Many of us are unable to read our feelings, manage our emotions, or create emotionally rich intimate relationships. We lack emotional intelligence. We can explore the farthest reaches of the universe and split the atom but we still are taken aback when forced to deal with our own or others' emotional storms. We take great pride in monitoring our bodies and keeping fit to increase our physical energy yet when it comes to tapping into the richest energy source of all -- our emotions -- we come up empty.
Help is on the way! But it's not in a bestselling book, an intensive therapy program, or an expensive spiritual retreat. You are invited to understand, appreciate, and reframe your emotions through Pixar's 15th animated feature film!
In the opening scene, this question is asked: "Do you ever look at someone and wonder what is going on inside their head?" That is the kind of question we need to ask ourselves every day, especially those of us on a spiritual path. In recent years, the Buddhists have become known for helping people deal with the positive and negative emotions and tame the mind with meditation and other spiritual practices. Other religious and spiritual traditions have also taken up this challenge. Now it's Hollywood's turn.
Inside Out revolves around Riley (voiced Kaitlyn Dias), an eleven-year-old girl. In flashbacks, we meet her as an infant and a toddler. She lives with her father and mother (Kyle MacLachlan and Diane Lane) in Minneapolis. Riley loves to play hockey, has a close girlfriend, and is a happy child. She relates well to both parents and loves where they live.
In Riley's mind, called Headquarters, a lot is going on. Joy (Amy Poehler) is the narrator of the story and the leader of four other personified emotions. Colors have been assigned to each of the five: Yellow to Joy; Blue to Sadness (Phyllis Smith); Violet to Fear (Bill Hader); Red to Anger (Lewis Black); and Green to Disgust (Mindy Kaling).
Joy's goal is to do what she can to keep Riley a happy camper, and she's very good at this. Thanks to her, Riley has a group of core memories that support her Inner Islands of Honesty, Family, Hockey, Goofiness, and Friendship.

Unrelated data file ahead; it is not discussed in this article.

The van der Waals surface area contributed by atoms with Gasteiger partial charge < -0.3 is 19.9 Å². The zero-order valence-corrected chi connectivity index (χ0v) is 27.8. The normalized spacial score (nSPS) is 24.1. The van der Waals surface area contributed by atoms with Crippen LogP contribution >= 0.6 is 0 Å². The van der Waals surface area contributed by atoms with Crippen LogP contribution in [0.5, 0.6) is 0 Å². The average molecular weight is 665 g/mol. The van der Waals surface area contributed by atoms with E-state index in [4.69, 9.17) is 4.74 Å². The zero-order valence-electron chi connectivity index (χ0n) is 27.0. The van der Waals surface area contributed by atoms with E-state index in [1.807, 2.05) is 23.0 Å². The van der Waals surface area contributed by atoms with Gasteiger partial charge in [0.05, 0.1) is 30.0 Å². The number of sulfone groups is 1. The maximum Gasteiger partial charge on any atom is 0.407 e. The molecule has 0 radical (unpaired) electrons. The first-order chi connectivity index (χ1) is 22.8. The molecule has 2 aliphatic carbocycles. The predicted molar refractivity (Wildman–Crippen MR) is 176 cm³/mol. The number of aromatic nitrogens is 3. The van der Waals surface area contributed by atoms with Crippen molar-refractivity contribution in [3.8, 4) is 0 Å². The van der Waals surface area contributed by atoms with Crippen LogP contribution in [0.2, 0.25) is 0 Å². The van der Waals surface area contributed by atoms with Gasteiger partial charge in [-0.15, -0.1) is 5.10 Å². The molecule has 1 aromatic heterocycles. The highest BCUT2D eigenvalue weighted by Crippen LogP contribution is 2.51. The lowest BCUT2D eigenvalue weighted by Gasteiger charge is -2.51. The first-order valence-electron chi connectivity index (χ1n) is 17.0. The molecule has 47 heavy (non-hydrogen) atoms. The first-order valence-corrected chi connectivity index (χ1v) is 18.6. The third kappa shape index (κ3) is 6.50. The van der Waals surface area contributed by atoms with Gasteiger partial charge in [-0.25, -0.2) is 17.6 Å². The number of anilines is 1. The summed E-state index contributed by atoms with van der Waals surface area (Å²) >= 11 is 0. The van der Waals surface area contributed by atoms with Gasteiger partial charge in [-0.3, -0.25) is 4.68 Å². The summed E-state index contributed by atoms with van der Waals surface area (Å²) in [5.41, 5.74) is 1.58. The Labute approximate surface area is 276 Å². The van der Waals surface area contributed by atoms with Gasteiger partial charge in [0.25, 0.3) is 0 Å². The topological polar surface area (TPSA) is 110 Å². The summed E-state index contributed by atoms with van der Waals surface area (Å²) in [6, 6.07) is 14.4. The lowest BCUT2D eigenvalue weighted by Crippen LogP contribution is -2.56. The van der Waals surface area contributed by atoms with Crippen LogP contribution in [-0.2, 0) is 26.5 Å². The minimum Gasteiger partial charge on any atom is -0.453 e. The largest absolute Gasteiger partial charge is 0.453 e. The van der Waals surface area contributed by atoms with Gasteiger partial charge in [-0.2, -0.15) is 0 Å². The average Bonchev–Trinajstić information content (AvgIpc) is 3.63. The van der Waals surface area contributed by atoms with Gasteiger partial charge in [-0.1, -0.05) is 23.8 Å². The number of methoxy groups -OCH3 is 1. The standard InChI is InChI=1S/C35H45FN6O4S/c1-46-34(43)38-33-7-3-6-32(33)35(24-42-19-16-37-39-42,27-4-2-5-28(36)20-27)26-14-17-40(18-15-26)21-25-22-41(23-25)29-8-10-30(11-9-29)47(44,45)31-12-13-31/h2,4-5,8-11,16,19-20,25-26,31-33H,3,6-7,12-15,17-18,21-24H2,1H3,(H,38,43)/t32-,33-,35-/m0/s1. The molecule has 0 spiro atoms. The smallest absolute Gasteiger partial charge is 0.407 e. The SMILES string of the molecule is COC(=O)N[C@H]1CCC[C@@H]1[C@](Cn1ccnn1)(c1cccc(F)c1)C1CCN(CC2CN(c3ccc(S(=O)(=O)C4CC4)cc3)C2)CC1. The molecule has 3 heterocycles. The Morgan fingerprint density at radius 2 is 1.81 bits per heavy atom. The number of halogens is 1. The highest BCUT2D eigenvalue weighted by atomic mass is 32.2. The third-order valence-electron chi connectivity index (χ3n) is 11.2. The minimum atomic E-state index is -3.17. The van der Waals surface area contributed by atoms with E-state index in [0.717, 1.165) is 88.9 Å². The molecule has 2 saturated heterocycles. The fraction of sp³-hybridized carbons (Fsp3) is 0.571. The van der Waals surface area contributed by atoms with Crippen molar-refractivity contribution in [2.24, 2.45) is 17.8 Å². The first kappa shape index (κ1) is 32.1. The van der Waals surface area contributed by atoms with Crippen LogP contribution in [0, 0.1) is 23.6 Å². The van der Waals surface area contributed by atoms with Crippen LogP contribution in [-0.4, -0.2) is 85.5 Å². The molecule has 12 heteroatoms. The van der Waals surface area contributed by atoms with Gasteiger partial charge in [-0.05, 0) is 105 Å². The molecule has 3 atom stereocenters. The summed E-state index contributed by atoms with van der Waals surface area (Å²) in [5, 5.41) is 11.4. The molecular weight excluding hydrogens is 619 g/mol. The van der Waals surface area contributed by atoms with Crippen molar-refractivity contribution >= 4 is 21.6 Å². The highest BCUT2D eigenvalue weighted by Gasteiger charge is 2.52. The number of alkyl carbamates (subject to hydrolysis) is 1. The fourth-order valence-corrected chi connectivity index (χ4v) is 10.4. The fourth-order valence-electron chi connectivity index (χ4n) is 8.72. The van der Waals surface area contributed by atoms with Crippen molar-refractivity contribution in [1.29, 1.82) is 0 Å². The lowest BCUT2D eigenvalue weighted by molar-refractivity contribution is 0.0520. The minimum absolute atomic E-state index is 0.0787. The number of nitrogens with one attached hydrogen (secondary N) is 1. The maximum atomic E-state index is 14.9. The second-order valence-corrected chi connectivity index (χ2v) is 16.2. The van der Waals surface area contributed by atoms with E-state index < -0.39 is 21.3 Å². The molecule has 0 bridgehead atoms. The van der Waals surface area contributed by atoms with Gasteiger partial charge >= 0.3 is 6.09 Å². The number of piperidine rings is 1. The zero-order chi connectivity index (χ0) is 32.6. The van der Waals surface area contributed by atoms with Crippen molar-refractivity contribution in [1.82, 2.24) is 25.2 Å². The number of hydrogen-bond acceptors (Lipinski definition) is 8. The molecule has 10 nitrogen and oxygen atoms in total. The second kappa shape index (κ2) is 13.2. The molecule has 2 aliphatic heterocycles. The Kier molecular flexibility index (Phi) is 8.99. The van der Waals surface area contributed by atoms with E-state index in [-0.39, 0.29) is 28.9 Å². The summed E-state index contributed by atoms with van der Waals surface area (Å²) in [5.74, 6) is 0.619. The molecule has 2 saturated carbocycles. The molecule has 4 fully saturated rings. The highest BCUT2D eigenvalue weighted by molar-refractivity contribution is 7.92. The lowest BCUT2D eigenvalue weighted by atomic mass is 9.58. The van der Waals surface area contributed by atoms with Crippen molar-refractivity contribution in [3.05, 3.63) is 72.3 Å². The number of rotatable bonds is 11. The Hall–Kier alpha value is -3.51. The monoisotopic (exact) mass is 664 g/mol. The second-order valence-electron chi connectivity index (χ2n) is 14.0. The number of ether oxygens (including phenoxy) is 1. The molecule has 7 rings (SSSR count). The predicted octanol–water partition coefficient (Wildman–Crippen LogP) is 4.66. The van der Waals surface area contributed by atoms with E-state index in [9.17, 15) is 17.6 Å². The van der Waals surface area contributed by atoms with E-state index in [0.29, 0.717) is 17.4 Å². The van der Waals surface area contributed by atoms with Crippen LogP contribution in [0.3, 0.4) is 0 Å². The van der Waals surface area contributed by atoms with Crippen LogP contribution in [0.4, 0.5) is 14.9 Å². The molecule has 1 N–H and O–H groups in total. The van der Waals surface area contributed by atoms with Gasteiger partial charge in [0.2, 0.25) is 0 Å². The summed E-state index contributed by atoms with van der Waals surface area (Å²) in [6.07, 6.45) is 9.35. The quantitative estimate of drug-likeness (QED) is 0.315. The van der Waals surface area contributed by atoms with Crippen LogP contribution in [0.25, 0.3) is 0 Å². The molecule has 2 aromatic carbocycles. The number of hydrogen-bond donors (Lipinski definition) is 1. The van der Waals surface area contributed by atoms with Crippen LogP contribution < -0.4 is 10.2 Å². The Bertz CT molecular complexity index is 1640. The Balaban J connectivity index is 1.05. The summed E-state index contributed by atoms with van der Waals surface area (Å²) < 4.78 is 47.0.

But then without much warning, the family moves to San Francisco. Riley, like any other preteen who is uprooted, tries to adjust but she's not at all happy about this major change in her life. As her hidden and repressed Emotions get more influential, the foundations of her life, and her Inner Islands, start collapsing.
Distressed with these developments, Joy, accompanied by Sadness, goes on a mission to save Riley, leaving Anger, Fear, and Disgust in charge of Headquarters. Along the way, Riley's childhood imaginary friend, a talking elephant named Bing-Bong, joins them.
Inside Out is far and away Pixar's best film since WALL.E and it works so well for the same reason as the earlier film: the script is universal in its humanism and filled with imaginative touches that speak to the hearts of children and adults alike. It's funny (a screening room of critics erupted in laughter during a bit about a recurring jingle in the mind), and it's touching (we guarantee you will tear up with what the characters are willing to do to help each other). Another sign that this film is something very special is that scenes lingered in our consciousness for days after we screened it, and we found ourselves telling people, "It could not have been better." We love the Train of Thought that circles through the Subconscious and the depiction of dreams as productions of a movie studio.
But the most spiritually alluring message of Inside Out is the alliance that is forged between Sadness and Joy. Most of us have been taught to hide, stifle, or camouflage "negative" emotions. Sadness is an emotional state we try to avoid. At first, Joy wants to keep Sadness out of Riley's memories. But then she discovers that some of Riley's happiest memories followed moments of sadness. Joy literally comes from embracing Sadness.